Whiting column: Responsible taxation is for right things, right reasons
The economics of governmental spending is complex.
Whether it be a governmental entity, formal agency or pseudo-governmental agency, it’s common for entities receiving taxpayer funds to justify their expenditures through an economic benefit argument. In general, these arguments are generated through mental exercise and assumption. Actual economic benefits seldom exist, and if they do are small, especially when compared to the taxpayer funds utilized.
Touted economic numbers tend to be generated by the entity themselves or another organization possessing a vested interest via mission or payment. An organization hired to determine economic benefit, had better come up with something, no matter the stretch, or no other entity will hire them.
Economics isn’t a pure science, but there are certain principles beyond debate. The applicable principle: The most efficient economic use of money is to keep it in the hands of those that worked to generate it, whether individual or business. They will spend, invest or save it. All are an economic benefit.
In any economic system, money doesn’t have intrinsic value. It’s only purpose is to facilitate a transaction to meet needs when compared to barter or more barbaric methods of acquisition. Consequently, it’s not used for wall decoration or eaten; they use it. When it’s not available to be spent an economic detriment results. It’s that simple.
Entities argue they spend; a true statement. But they do not have a vested interest to spend efficiently, and the system reduces spendable dollars. There is a bureaucratic cost to receive and spend the money.
Social Security is an example. A mythical person works from age 25 to 65, averaging $30K, $40K, $50K, $60K each decade. Social Security tax will total $275K. If invested conservatively at 3 percent this becomes $475,900. At 7 percent (average stock market return since 1950) $1,141,077. This pattern of income generates a retirement benefit of $2,227/month. He would need to live to 75 to receive the money put in; 83 to receive what he would have at 3 percent, and 108 at 7 percent.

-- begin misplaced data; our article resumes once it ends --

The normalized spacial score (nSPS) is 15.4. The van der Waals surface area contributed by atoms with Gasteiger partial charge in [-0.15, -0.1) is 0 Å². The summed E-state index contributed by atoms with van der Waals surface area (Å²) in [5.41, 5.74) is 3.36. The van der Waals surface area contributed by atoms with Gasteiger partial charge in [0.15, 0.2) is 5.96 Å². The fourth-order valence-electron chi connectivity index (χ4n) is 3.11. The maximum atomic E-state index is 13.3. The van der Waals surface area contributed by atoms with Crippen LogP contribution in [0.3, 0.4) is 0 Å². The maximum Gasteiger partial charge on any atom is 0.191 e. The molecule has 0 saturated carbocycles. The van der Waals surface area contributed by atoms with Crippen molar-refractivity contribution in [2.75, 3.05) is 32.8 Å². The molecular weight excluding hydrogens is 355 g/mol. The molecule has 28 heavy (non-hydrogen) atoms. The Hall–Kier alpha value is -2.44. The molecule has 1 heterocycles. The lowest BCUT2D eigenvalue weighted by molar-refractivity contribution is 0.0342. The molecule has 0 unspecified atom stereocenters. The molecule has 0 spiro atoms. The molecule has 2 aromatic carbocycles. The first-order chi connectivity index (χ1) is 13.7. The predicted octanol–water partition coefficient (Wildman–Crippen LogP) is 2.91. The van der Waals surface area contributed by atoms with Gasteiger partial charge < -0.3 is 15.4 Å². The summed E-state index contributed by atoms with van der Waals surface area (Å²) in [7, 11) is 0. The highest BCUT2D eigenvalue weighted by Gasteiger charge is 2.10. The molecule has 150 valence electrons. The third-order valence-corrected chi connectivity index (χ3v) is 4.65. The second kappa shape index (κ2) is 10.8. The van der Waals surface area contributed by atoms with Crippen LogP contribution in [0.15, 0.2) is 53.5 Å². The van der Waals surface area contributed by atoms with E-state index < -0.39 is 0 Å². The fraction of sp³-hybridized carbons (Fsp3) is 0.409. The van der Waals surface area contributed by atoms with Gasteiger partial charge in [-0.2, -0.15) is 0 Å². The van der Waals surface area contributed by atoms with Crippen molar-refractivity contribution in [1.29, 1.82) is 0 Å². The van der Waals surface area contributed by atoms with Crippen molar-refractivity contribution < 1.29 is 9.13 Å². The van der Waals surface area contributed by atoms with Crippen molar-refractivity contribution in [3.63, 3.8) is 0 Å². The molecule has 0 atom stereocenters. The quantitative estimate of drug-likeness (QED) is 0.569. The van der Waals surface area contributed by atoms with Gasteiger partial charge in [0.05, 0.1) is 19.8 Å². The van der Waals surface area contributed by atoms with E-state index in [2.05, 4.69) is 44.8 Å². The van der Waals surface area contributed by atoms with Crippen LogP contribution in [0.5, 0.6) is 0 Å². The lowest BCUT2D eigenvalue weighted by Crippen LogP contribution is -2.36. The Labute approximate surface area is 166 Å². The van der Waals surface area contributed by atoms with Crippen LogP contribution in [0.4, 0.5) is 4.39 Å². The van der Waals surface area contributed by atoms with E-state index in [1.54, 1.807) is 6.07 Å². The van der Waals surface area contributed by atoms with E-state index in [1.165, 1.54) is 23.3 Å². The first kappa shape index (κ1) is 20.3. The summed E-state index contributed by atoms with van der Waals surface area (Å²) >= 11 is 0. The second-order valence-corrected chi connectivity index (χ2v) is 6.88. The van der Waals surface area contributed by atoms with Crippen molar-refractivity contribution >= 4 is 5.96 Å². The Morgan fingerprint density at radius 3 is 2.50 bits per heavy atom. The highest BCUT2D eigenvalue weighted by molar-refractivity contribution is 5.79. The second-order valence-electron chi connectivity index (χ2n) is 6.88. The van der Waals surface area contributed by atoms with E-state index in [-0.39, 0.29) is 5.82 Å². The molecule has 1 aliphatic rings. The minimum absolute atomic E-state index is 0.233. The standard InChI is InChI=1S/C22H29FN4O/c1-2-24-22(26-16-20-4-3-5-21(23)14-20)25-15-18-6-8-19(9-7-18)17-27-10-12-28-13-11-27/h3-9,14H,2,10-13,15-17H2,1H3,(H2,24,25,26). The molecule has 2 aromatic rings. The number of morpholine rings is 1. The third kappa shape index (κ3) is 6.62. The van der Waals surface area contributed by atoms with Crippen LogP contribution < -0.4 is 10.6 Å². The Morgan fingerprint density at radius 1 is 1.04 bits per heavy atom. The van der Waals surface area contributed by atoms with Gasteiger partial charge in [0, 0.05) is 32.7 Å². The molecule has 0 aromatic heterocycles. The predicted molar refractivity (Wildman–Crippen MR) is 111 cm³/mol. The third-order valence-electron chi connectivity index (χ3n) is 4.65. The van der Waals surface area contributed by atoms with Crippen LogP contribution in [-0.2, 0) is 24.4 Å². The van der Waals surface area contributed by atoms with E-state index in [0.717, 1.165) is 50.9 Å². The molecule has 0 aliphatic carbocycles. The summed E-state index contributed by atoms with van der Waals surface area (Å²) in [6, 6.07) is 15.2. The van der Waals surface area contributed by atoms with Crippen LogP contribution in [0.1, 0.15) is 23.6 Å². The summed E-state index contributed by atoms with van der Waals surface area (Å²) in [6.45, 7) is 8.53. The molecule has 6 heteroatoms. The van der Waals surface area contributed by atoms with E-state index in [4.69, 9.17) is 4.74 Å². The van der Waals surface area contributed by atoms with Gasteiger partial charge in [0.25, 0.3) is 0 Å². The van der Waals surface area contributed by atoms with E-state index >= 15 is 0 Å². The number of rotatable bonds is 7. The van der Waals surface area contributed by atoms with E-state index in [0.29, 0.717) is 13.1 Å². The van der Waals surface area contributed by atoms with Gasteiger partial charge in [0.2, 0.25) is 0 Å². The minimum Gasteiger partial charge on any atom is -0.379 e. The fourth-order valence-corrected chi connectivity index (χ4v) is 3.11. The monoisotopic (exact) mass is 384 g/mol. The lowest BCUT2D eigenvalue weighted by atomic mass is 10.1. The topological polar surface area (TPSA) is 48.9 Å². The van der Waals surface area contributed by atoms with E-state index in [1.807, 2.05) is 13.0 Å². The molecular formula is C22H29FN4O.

I am commonly asked what happens to all that money. It’s lost in the system’s bureaucratic expense. In 2017, Social Security spent $6.5 billion on administration that could have been spent by those who earned the money. The resulting economic benefit is obvious.
The $831 billion Obama stimulus is another example. We aren’t debating whether it was necessary but rather was giving it to a few select businesses and government programs the most efficient method. The population in 2010 was 309 million. As an alternative, each person could have been given $2,700. A family of four would have received over $10,000. With individuals spending an additional $831B, the boost to business would have been more significant.
Additionally, $324M was spent administering the stimulus; even more that could have been spent. Almost like a network marketing scheme, $58B was given to state and local governments, which then had to create their own bureaucracy to distribute those funds.